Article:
Data_Sheet_1_Living With Elephants: Evidence-Based Planning to Conserve Wild Elephants in a Megadiverse South East Asian Country.xlsx (43.43 kB)
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Data_Sheet_1_Living With Elephants: Evidence-Based Planning to Conserve Wild Elephants in a Megadiverse South East Asian Country.xlsx

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posted on 2021-07-14, 04:02 authored by Ee Phin Wong, Ahimsa Campos-Arceiz, Natasha Zulaikha, Praveena Chackrapani, Aida Ghani Quilter, J. Antonio de la Torre, Alicia Solana-Mena, Wei Harn Tan, Lisa Ong, Muhammad Amin Rusli, Sinchita Sinha, Vanitha Ponnusamy, Teck Wyn Lim, Oi Ching Or, Ahmad Fitri Aziz, Ning Hii, Ange Seok Ling Tan, Jamie Wadey, Vivienne P. W. Loke, Abdullah Zawawi, Muhammad Munir Idris, Pazil Abdul Patah, Mohd Taufik Abdul Rahman, Salman Saaban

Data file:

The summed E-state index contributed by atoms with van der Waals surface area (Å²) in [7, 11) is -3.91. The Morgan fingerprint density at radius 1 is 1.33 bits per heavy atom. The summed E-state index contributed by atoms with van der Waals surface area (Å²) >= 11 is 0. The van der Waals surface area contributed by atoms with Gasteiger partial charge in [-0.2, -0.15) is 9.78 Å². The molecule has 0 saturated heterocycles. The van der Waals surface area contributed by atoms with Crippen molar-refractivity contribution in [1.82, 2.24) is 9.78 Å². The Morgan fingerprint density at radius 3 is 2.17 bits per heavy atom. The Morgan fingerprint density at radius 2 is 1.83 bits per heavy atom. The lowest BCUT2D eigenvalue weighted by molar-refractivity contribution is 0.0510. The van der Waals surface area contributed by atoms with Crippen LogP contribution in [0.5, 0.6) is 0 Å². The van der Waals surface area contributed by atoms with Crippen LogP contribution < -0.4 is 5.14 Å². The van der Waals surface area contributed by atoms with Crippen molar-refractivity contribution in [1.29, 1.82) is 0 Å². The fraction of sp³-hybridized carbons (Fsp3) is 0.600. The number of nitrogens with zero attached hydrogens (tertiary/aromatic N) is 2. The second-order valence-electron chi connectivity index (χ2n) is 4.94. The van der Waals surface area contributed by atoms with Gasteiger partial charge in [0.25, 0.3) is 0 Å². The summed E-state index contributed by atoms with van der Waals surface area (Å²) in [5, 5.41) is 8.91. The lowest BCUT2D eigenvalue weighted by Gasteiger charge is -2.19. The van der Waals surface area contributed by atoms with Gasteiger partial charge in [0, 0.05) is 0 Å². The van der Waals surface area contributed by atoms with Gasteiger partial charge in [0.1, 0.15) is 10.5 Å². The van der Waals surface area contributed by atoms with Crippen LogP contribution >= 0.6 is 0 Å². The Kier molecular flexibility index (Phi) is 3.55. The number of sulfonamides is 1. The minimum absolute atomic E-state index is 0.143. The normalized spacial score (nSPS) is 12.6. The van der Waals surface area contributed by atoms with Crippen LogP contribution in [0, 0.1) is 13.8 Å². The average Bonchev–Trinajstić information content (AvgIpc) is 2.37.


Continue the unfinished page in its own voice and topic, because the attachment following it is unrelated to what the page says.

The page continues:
Theory of Change (ToC) and Social Return of Investment (SROI) are planning tools that help projects craft strategic approaches in order to create the most impact. In 2018, the Management & Ecology of Malaysian Elephants (MEME) carried out planning exercises using these tools to develop an Asian elephant conservation project with agriculture communities. First, a problem tree was constructed together with stakeholders, with issues arranged along a cause-and-effect continuum. There were 17 main issues identified, ranging from habitat connectivity and fragmentation, to the lack of tolerance toward wild elephants. All issues ultimately stemmed from a human mindset that favors human-centric development. The stakeholders recognize the need to extend conservation efforts beyond protected areas and move toward coexistence with agriculture communities for the survival of the wild elephants. We mapped previous Human-Elephant Conflict (HEC) management methods and other governmental policies in Malaysia against the problem tree, and provided an overview of the different groups of stakeholders. The ToC was developed and adapted for each entity, while including Asian elephants as a stakeholder in the project. From the SROI estimation, we extrapolated the intrinsic value of the wild Asian elephant population in Johor, Malaysia, to be conservatively worth at least MYR 7.3 million (USD 1.8 million) per year. From the overall calculations, the potential SROI value of the project is 18.96 within 5 years, meaning for every ringgit invested in the project, it generates MYR 18.96 (USD 4.74) worth of social return value. There are caveats with using these value estimations outside of the SROI context, which was thoroughly discussed. The SROI provides projects with the ability to justify to funders the social return values of its activities, which we have adapted to include the intrinsic value of an endangered megafauna. Moreover, SROI encourages projects to consider unintended impacts (i.e., replacement, displacement, and deadweight), and acknowledge contributions from stakeholders. The development of the problem tree and ToC via SROI approach, can help in clarifying priorities and encourage thinking out of the box. For this case study, we presented the thinking process, full framework and provided evidences to support the Theory of Change.